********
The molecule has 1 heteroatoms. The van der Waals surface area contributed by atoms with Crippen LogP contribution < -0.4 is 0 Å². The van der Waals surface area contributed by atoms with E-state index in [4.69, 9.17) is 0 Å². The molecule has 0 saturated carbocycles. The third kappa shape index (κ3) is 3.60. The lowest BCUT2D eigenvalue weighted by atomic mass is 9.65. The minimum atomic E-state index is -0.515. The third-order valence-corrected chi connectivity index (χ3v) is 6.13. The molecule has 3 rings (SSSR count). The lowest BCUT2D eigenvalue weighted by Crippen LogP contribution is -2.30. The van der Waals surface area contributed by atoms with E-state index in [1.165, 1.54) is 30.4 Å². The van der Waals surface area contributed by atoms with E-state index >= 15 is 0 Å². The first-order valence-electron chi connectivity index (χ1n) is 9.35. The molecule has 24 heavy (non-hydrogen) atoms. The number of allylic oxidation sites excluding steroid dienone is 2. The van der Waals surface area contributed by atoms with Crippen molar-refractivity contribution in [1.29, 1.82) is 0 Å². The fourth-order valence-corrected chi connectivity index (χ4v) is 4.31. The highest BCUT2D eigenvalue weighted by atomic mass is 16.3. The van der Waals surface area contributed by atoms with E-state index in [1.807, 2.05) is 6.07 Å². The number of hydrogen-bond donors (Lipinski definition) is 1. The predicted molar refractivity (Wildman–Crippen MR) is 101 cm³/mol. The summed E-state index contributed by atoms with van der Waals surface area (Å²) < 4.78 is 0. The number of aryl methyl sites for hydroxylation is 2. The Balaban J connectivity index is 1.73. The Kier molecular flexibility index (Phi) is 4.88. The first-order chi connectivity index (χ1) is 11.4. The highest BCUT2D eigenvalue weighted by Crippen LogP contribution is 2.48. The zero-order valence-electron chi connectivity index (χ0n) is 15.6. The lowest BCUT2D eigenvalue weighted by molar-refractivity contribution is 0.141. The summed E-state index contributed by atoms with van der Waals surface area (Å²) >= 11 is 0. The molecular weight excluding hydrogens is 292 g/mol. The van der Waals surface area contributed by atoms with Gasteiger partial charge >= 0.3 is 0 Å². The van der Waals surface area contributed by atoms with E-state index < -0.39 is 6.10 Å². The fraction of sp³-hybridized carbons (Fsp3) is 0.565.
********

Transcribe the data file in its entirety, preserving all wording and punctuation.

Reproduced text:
The molecule has 1 heteroatoms. The van der Waals surface area contributed by atoms with Crippen LogP contribution < -0.4 is 0 Å². The van der Waals surface area contributed by atoms with E-state index in [4.69, 9.17) is 0 Å². The molecule has 0 saturated carbocycles. The third kappa shape index (κ3) is 3.60. The lowest BCUT2D eigenvalue weighted by atomic mass is 9.65. The minimum atomic E-state index is -0.515. The third-order valence-corrected chi connectivity index (χ3v) is 6.13. The molecule has 3 rings (SSSR count). The lowest BCUT2D eigenvalue weighted by Crippen LogP contribution is -2.30. The van der Waals surface area contributed by atoms with E-state index in [1.165, 1.54) is 30.4 Å². The van der Waals surface area contributed by atoms with E-state index >= 15 is 0 Å². The first-order valence-electron chi connectivity index (χ1n) is 9.35. The molecule has 24 heavy (non-hydrogen) atoms. The number of allylic oxidation sites excluding steroid dienone is 2. The van der Waals surface area contributed by atoms with Crippen molar-refractivity contribution in [1.29, 1.82) is 0 Å². The fourth-order valence-corrected chi connectivity index (χ4v) is 4.31. The highest BCUT2D eigenvalue weighted by atomic mass is 16.3. The van der Waals surface area contributed by atoms with E-state index in [1.807, 2.05) is 6.07 Å². The number of hydrogen-bond donors (Lipinski definition) is 1. The predicted molar refractivity (Wildman–Crippen MR) is 101 cm³/mol. The summed E-state index contributed by atoms with van der Waals surface area (Å²) < 4.78 is 0. The number of aryl methyl sites for hydroxylation is 2. The Balaban J connectivity index is 1.73. The Kier molecular flexibility index (Phi) is 4.88. The first-order chi connectivity index (χ1) is 11.4. The highest BCUT2D eigenvalue weighted by Crippen LogP contribution is 2.48. The zero-order valence-electron chi connectivity index (χ0n) is 15.6. The lowest BCUT2D eigenvalue weighted by molar-refractivity contribution is 0.141. The summed E-state index contributed by atoms with van der Waals surface area (Å²) >= 11 is 0. The molecular weight excluding hydrogens is 292 g/mol. The van der Waals surface area contributed by atoms with Gasteiger partial charge >= 0.3 is 0 Å². The van der Waals surface area contributed by atoms with E-state index < -0.39 is 6.10 Å². The fraction of sp³-hybridized carbons (Fsp3) is 0.565.